This is a good-news story.
|American Bald Eagle|
“Fed by a natural spring, rainfall and stormwater runoff, water from Lake Apopka flows through the Apopka-Beauclair Canal and into Lakes Beauclair and Dora. From Lake Dora, water flows into Lake Eustis, then into Lake Griffin and then northward into the Ocklawaha River, which flows into the St. Johns River” (Wikipedia).
This grand flow that starts north of Orlando is also joined west of Ocala by the crystal-clear waters of Silver River and ends up exiting the state at Jacksonville. It’s an extraordinary hydrologic system and an exquisite underpinning segment of north-central Florida’s water make-up.
Decades of abuse and lack of understanding of their impacts by local communities and farmers, however, who ditched, diked and drained 18,000-20,000 acres of marshlands along the north shore, caused the lake, for lack of a better way to describe it, to die.
|Florida Marsh Hen|
In 1984, I left as director of the St. Johns River Water Management District after over five years redesigning the way the U.S. Corps of Engineers had intended to ditch, dike and drain 2,000 square miles of the Upper St. Johns River drainage basin and divert its flows south toward the Everglades. It was a bruising exercise but one that resulted in a showcase system where today environmentalists, developers, farmers and governmental interests have been brought together in support of common goals.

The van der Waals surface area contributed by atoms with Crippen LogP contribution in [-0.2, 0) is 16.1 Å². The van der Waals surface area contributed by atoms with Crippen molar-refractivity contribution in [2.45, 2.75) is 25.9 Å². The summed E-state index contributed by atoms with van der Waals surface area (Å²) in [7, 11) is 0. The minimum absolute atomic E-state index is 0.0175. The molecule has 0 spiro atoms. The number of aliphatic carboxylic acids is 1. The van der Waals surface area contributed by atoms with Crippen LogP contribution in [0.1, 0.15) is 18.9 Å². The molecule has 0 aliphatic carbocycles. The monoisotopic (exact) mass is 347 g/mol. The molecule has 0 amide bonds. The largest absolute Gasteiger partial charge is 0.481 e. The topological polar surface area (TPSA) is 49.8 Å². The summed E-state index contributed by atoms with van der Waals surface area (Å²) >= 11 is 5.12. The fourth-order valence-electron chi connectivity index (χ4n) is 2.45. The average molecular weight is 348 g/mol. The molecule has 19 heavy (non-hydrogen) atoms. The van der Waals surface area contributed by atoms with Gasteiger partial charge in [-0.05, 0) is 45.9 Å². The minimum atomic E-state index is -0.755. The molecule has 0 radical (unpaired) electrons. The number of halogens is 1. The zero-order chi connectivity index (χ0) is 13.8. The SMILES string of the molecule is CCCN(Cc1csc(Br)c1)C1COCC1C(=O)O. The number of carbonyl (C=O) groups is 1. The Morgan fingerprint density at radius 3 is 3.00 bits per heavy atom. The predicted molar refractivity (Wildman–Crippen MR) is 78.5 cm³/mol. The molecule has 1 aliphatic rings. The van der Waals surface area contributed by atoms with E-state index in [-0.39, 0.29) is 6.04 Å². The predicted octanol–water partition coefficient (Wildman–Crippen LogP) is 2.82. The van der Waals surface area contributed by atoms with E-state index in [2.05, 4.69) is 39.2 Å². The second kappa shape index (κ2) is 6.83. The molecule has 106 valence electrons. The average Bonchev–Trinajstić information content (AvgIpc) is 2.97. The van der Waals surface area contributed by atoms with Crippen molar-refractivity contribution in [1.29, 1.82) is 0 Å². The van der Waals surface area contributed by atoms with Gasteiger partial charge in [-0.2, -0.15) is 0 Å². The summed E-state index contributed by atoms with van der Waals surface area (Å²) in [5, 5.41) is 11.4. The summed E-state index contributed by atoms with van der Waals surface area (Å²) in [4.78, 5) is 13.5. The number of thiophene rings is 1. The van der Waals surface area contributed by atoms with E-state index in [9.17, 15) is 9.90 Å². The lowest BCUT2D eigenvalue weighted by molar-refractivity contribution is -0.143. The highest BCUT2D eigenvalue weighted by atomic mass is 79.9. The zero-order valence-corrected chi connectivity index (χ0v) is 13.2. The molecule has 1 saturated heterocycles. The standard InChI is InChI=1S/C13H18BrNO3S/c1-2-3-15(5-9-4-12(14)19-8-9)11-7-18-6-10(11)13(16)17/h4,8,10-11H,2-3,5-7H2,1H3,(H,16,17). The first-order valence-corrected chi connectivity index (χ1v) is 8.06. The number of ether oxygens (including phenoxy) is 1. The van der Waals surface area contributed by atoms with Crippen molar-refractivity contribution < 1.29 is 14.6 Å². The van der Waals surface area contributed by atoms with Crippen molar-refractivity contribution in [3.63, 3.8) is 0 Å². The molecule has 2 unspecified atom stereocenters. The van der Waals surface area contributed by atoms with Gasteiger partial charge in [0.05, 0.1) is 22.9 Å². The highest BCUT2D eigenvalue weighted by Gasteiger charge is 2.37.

|Great Blue Heron|
It was gratifying to actually see and experience at least one significant success by those who spent their careers – decades - identifying and addressing Florida’s growing water-related problems and finding ways to revert such damage or prevent it from becoming a continuing inevitability into the future.
The health of Florida’s natural systems is directly related to the health of the state’s future economic well-being. It is a false premise that protection of Florida’s natural systems and the legal mechanisms it entails are antithetical to free enterprise and the spirit of entrepreneurial viability.
These are a few photos that bear witness.